At age 24, I found myself attending the Faculté de Médicine of the University of Lausanne, Switzerland. Incidental to the storyline is the fact that, a child of the ’60’s, my academic performance was erratic: all A’s one semester, half C’s the next. This all preceded the great grade inflation in the academy, thus grades at the time reflected actual performance. I was thus not accepted to the US medical schools to which I applied. It may also have had something to do with the fact that I was suspended from school in my (first) junior year, because my roommate and I built a bomb and blew up a tree as a prank – which turned out to be literally earthshaking and attracted unwanted attention from the authorities. We were arrested, pled guilty to malicious mischief, made financial restitution and served one year probation. I was pleasantly surprised, in retrospect and in light of subsequent pyrotechnic events of various stripes, to have never had a visit from the FBI or ATF.
[digression mode – ‘off’] It was in beautiful Lausanne I was first exposed to the majesty of real mountains. The guilt I felt from my father’s paying my way led me to few trips into the mountains, so I initially enjoyed them only from afar. It soon became apparent to me that visual reference to the distant mountains (13 miles directly across Lake Geneva is ´Evian, France and just behind and to the east of it the Alps rise one mile vertically above the surface of the lake). Other mountains farther east were visible as well, on clear days.
In addition to the esthetic sense the mountains gave me, they also functioned as a primordial sort of GPS (or Lausanne Positioning System). By a kind of intuitive triangulation, I discovered I had a sense of my location in and around the city and, for that matter, throughout the “Suisse Romande” (in airplane cockpits, where situational awareness is sacred – so as to avoid the necessity of receiving other, more final sacraments – one has an HSI – a Horizontal Situation Indicator). Beyond its practical benefits, this phenomenon gave me a deep, almost mystical sense of comfort and reassurance. I have pondered the meaning of this, off and on, for many years (I am a self-confessed “meanings” junkie).
I suspect the comfort and reassurance I felt comes from a deep place in the human pedigree. Situational awareness, as we now call it, undoubtedly had great survival value (as did recognizing friend from foe – but that is another post on why humans have racist tendencies by virtue of their default wiring). Now, my life surely did not depend on knowing precisely where I was, yet I had (still have) an abiding sense this is rooted in something deep and pervasive in the human psyche.
I think this need for “situational awareness,” is multi-dimensional, beyond the merely physical. I believe it is generalizable beyond awareness of geographic position to all reflective human thinking, to all consciousness of self. It partakes in what seems to me to be an equally deep need to understand absolutely everything about our surroundings – macro, micro, north, east, west, south, up, down, past, present and future. In myself, I am driven to understand everything I can. As better evidence of the existence and power of this deep thirst for broad knowledge and mastery I cite various individuals throughout history, now called “renaissance (wo)men;” our own John Walker is a living example, known to us by he generous sharing of knowledge. The mastery of our surroundings – the entire human habitat and even places formerly uninhabitable – witnessed particularly since the industrial revolution, is nothing short of breathtaking. The brevity of the period in which this has occurred is nothing short of miraculous, viewed in the sidereal or even merely the geologic time scale. This feat reflects what can be only the fruition of the most fundamental motivations rooted in our being as a species.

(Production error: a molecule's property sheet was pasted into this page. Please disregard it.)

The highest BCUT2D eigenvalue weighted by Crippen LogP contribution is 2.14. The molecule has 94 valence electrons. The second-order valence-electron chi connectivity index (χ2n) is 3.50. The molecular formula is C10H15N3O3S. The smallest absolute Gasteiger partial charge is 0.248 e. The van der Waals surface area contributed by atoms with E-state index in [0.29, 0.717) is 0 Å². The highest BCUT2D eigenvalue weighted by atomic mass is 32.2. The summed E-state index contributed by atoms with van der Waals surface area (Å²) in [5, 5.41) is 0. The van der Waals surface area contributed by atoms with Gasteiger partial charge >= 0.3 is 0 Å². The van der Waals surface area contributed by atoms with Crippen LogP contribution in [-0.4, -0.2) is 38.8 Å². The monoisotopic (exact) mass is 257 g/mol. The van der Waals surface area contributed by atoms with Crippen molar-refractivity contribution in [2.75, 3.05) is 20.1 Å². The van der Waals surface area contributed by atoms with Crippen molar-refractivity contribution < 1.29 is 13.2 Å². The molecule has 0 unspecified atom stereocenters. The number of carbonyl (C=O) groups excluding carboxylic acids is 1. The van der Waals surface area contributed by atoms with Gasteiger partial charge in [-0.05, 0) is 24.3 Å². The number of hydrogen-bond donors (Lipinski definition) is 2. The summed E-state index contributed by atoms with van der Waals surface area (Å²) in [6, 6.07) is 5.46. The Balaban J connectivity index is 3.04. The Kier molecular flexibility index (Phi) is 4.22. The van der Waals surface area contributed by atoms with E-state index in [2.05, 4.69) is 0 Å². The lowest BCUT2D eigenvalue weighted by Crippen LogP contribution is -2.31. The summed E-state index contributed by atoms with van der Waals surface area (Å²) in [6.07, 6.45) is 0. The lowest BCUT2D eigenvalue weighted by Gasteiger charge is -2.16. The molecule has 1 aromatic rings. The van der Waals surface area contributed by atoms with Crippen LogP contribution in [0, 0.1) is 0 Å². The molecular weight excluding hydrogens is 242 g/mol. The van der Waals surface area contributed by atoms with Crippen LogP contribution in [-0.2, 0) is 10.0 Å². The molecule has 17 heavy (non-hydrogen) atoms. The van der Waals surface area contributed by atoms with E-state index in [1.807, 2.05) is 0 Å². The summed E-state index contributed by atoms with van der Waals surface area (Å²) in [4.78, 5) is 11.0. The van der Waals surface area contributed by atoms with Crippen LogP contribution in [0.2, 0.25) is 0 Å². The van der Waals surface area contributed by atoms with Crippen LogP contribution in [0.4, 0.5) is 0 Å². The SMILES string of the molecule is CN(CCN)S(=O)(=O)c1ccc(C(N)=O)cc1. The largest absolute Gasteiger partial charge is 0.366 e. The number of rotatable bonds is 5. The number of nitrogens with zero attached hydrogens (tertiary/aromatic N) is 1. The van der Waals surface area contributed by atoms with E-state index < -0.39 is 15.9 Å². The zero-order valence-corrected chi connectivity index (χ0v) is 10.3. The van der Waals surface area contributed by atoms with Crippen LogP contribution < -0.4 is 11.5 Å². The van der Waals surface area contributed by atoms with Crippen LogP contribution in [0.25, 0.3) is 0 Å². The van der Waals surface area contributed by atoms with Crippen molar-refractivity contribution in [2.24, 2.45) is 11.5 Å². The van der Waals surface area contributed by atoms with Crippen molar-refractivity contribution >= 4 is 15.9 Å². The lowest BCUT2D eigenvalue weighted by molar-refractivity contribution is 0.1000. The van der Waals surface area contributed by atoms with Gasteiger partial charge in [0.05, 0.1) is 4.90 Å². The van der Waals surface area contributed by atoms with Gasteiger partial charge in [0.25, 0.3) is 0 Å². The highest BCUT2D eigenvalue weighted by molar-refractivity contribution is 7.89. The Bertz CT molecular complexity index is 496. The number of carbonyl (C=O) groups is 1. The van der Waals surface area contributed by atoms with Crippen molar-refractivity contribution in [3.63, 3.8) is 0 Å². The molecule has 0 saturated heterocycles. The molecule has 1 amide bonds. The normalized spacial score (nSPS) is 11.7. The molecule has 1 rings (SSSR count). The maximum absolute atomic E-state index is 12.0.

Some undoubtedly think of this drive, this search for infinite knowledge, as the quest for God, or believe it represents the spark of God within humanity. Maybe so. More recent philosophers suggest humanity verges upon God-like powers and thus will, effectively, become Gods. This assertion immediately brings the First Commandment to my mind, despite not practicing a religion. It gives me pause.
I wonder if Ratburghers (sic) share any of these impression or thoughts, particularly about my initial fascination with geographic reference to distant things like mountains. This initial impression has led to my presently spending a good bit of time on Google Earth and in the past few months Google Earth VR, as seen through Oculus Rift virtual reality headset. It is, for want of better words, really cool “flying” anywhere at any height, hovering, zooming in or out.” As well, I have downloaded a good bit of DLC (downloadable content) scenery for my two flight simulators (one using VR and another). I just can’t seem to get enough of seeing the Earth from above and witnessing the relationships of all things in my ken.
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